The women in these photos are totally free of the stale mysterious images often applied to images of women in Asia. The work appeals to no obvious references about Japan, but still seems to tell something very important she found in this country. Far from exploitation of exotic images, [Laurie’s] work gives you a kind of intimate feeling, though you don't know the people in the pictures personally. I very much like this feeling of intimacy, which I find in her other works.... Yoshioka Hiroshi, Professor of Art Theory, Kyoto University Edison, Laurie Toby. "Women of Japan 3". Retrieved 21 March 2019.

A retrospective of one hundred of Edison's photographs “Meditations on the Body: Recent Work” was exhibited at the National Museum of Art in Osaka in 2001.[16] Edison has photographs in the permanent collections of Gallery Fleur, Kyoto Seika University, and the National Museum of Art, Osaka. The National Museum of Art in Osaka included their photographs in their 35th anniversary exhibition, The Allure of the Collection, in 2012.[17] The Tate Gallery in London has purchased Women En Large for its Martin Parr photobook collection.

Edison has been working on "Memory Landscapes: A Visual Memoir" - color iPad images that will create an aesthetic of time and memory. Edison says:[18]

I am re-engaging with the memories of my life, creating an autobiographical visual memoir, expressing the poetics of non-linear time. Memories are filtered, by who we are now, who we were then, and what has happened in between. We view our past through layers of memories, and the past is everything that happened except this moment. Memory Landscapes will eventually be an iPad app that creates an aesthetic of time and memory.
The iPad's technical possibilities allow me to create an aesthetic of memory, reflecting the way that memories in the brain are a series of contingent associations. If you tap an image within the picture, it can link to another image, voice, or text, and these links can continue on. So you can have an aesthetic of memory, associations, connections and layers.

Edison provided an audio quotation on Memory Landscapes for the Travelers Stepping Into the Unknown exhibit at the Nation Museum of Art in Osaka in 2018, curated by Karin Sander.

Pandemic Shadows: During the COVID pandemic, Edison began taking iPhone pictures of shadows during walks, mostly in the Mission District of San Francisco, but also on walks and hikes in other parts of the San Francisco Bay area. They began posting some of these digital photographs on Instagram, as part of a new project, Pandemic Shadows].[19] Photographs from Pandemic Shadows have appeared in gallery shows in Budapest, Chicago, Barcelona, and Rome. Edison says about Pandemic Shadows:

I’ve been walking & living in the shadow of the pandemic and the lockdown, photographing the Pandemic Shadows that I see everywhere. I started being interested in shadow patterns when I began taking iPhone photos. The pandemic, the isolation, and the walking I’ve been doing, transformed my vision into something far more emotionally involving. It lets me make beauty in hard times.[20]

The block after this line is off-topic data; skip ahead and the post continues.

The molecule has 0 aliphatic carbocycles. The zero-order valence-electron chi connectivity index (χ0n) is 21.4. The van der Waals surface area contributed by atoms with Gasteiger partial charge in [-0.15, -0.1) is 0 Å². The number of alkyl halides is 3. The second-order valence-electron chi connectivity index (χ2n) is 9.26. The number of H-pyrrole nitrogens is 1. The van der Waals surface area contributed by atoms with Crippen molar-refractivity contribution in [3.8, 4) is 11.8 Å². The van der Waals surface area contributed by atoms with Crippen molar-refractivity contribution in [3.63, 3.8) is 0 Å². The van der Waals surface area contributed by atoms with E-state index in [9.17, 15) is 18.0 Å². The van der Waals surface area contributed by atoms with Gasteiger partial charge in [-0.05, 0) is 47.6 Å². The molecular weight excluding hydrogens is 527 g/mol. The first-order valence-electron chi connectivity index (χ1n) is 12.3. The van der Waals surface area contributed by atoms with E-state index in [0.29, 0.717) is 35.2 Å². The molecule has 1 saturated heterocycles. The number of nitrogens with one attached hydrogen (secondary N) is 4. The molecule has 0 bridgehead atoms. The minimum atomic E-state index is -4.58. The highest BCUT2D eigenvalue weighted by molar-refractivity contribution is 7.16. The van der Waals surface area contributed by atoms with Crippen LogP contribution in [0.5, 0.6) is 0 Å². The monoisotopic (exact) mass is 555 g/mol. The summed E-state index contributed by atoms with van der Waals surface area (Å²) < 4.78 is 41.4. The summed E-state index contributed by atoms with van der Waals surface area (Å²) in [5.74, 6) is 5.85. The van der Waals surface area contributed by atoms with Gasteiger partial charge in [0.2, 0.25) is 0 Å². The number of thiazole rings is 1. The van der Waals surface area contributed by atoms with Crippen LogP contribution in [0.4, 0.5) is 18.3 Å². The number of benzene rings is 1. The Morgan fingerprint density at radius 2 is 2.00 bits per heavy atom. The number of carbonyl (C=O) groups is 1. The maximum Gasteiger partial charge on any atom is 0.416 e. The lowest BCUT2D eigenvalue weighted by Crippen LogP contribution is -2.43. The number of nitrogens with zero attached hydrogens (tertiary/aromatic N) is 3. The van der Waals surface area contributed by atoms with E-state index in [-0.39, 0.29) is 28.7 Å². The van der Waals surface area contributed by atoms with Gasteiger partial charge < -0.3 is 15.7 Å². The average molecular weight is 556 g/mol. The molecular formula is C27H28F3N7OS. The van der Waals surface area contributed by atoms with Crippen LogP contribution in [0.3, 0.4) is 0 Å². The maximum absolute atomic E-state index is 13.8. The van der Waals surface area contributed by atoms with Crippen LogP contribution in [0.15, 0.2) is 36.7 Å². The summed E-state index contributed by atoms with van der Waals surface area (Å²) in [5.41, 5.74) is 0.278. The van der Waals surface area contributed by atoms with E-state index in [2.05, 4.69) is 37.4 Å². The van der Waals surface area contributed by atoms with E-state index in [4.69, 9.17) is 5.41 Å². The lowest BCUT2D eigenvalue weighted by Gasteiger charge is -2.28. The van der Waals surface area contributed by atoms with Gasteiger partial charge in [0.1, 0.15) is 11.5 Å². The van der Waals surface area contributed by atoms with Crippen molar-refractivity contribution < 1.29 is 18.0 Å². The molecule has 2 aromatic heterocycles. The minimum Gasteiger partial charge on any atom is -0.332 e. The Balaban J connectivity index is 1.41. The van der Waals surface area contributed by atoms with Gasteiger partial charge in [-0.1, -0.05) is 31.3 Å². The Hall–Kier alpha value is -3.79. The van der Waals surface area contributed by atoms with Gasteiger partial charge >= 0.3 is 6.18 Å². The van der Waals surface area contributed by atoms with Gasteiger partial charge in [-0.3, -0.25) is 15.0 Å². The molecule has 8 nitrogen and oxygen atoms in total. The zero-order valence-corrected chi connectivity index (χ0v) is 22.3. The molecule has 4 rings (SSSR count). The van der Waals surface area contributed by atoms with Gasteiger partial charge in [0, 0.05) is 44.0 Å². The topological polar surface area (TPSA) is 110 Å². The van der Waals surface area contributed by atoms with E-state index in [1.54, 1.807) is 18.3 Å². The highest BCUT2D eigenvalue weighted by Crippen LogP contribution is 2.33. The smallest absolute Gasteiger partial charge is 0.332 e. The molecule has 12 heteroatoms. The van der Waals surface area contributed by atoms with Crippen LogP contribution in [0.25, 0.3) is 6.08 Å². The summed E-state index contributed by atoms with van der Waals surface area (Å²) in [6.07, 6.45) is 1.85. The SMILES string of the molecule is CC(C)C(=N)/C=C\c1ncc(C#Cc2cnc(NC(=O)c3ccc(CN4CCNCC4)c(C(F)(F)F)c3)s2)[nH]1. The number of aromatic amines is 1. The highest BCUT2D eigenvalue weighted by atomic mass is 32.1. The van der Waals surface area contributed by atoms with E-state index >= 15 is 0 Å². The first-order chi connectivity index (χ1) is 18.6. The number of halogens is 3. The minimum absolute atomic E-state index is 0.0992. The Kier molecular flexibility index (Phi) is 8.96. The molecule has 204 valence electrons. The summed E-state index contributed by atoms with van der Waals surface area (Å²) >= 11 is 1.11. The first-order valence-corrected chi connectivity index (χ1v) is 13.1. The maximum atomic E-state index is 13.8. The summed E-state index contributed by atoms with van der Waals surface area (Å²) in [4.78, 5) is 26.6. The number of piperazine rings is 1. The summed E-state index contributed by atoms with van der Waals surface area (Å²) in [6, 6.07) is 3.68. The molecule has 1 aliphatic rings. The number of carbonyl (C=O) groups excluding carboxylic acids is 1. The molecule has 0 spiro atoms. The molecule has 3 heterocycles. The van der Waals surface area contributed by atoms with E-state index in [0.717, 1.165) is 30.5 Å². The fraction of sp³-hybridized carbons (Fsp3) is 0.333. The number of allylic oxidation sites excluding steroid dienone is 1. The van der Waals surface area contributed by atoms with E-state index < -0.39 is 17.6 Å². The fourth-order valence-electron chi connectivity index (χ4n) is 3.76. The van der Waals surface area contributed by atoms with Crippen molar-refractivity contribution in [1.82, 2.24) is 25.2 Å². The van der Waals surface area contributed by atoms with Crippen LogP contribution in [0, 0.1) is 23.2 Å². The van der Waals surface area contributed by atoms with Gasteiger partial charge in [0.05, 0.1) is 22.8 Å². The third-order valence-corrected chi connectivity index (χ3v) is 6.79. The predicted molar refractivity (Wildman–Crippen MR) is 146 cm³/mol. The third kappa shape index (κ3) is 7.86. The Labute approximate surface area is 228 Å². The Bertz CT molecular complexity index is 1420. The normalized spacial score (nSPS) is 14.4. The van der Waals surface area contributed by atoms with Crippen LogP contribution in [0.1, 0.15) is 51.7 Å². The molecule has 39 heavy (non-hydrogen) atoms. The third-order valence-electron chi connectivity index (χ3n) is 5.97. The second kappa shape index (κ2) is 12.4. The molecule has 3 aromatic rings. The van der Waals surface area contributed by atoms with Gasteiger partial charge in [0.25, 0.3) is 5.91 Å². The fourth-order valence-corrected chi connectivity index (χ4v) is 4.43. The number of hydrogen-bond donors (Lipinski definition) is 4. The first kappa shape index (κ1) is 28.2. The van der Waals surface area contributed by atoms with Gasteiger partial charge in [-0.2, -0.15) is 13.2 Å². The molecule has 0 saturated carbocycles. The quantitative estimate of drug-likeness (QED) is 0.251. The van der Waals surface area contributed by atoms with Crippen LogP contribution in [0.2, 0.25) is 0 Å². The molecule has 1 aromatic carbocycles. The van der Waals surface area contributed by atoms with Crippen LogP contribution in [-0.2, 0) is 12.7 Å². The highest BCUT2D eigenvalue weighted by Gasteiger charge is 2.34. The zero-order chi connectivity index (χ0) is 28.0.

Edison's views on their work[edit]

Edison says:[1]

Just as Women En Large is my statement on the female nude, at least at this time, Familiar Men is my statement on the male nude. The five years I spent photographing men and talking with them have transformed my vision of masculinity in this time and place, as well as how I perceive the body in my work.
I first saw all my nude photographs, men and women together, in Kyoto in November of 2000. I realized that they are a single body of work imbuing the individual nudes with dignity and presence.
Women of Japan, my first group of clothed portraits, had me grappling with all the issues from the previous two suites, from the position of a foreigner, and included the additional complex issues of Japanese identity.
My photography started out as social justice work, but what it gave me was a whole new art form, and a new aesthetic. It perpetually changes my perspective on the universe.


  1. ^ a b c "Biography - Laurie Toby Edison: Photographer". Laurie Toby Edison. Archived from the original on 16 November 2011.
  2. ^ "Laurie Toby Edison on Instagram".
  3. ^ "Curriculum Vitae - Laurie Toby Edison: Photographer". Laurie Toby Edison. Retrieved 2014-07-30.
  4. ^ "Familiar Men".
  5. ^ "Women of Japan".
  6. ^ Newman, Emily (2018). Female Body Image in Contemporary Art. New York and London: Routledge. p. 139. ISBN 9780415346801.
  7. ^ "Body Impolitic".
  8. ^ a b c d Corinne, Tee A. (2004). Edison, Laurie Toby (PDF). The Queer Encyclopedia of the Visual Arts. pp. 106–107.
  9. ^ Edison, Laurie Toby. "Laurie Toby Edison - Biography". Retrieved 21 March 2019.
  10. ^ Putt, Leanne (21 March 2019). "Interview with Laurie Toby Edison". Open College of the Arts. Retrieved 5 March 2016.
  11. ^ Newman, Emily (2018). Female Body Image in Contemporary Art. New York and London: Routledge. p. 139. ISBN 9780415346801.
  12. ^ Edison, Laurie Toby. "Familiar Men". Retrieved 21 March 2019.
  13. ^ Afterimage
  14. ^ Laurie Edison and Debbie Notkin, with Kobayashi Mika and Rebecca Jennison; Body Image in Japan and the United States;
  15. ^ "Laurie Toby Edison". Retrieved 2014-07-30.
  16. ^ National Museum of Art — “Meditations on the Body: Recent Works” (100 photographs from Familiar Men, Women of Japan, and Women En Large), Osaka, Japan, August –September 2001
  17. ^ "NMAO:国立国際美術館". Retrieved 2014-07-30.
  18. ^ "Laurie Toby Edison - Memory Landscapes".
  19. ^ "Laurie Toby Edison on Instagram".
  20. ^ "Feminine Moments". 4 November 2020.

External links[edit]

External video
video icon "Meditations on the Body" at the Osaka National Museum of Art, first of three parts, 2001 on YouTube
video icon "Meditations on the Body" at the Osaka National Museum of Art, second of three parts, 2001 on YouTube
video icon "Meditations on the Body" at the Osaka National Museum of Art, third of three parts, 2001 on YouTube